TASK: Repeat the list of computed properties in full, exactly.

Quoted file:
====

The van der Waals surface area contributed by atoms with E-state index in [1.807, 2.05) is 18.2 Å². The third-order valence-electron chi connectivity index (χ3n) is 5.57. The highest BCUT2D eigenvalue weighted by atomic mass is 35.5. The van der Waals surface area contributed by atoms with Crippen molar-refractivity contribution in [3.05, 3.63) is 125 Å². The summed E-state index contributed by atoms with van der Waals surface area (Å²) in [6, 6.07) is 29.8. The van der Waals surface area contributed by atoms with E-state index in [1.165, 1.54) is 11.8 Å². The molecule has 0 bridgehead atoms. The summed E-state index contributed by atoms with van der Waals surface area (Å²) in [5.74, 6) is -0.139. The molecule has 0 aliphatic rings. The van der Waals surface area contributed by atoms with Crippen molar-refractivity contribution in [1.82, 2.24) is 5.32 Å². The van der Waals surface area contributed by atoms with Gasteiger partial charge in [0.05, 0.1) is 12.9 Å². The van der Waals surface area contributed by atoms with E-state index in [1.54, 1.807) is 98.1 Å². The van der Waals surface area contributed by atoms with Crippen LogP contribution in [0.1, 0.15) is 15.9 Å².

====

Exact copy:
The van der Waals surface area contributed by atoms with E-state index in [1.807, 2.05) is 18.2 Å². The third-order valence-electron chi connectivity index (χ3n) is 5.57. The highest BCUT2D eigenvalue weighted by atomic mass is 35.5. The van der Waals surface area contributed by atoms with Crippen molar-refractivity contribution in [3.05, 3.63) is 125 Å². The summed E-state index contributed by atoms with van der Waals surface area (Å²) in [6, 6.07) is 29.8. The van der Waals surface area contributed by atoms with E-state index in [1.165, 1.54) is 11.8 Å². The molecule has 0 bridgehead atoms. The summed E-state index contributed by atoms with van der Waals surface area (Å²) in [5.74, 6) is -0.139. The molecule has 0 aliphatic rings. The van der Waals surface area contributed by atoms with Crippen molar-refractivity contribution in [1.82, 2.24) is 5.32 Å². The van der Waals surface area contributed by atoms with Gasteiger partial charge in [0.05, 0.1) is 12.9 Å². The van der Waals surface area contributed by atoms with E-state index in [1.54, 1.807) is 98.1 Å². The van der Waals surface area contributed by atoms with Crippen LogP contribution in [0.1, 0.15) is 15.9 Å².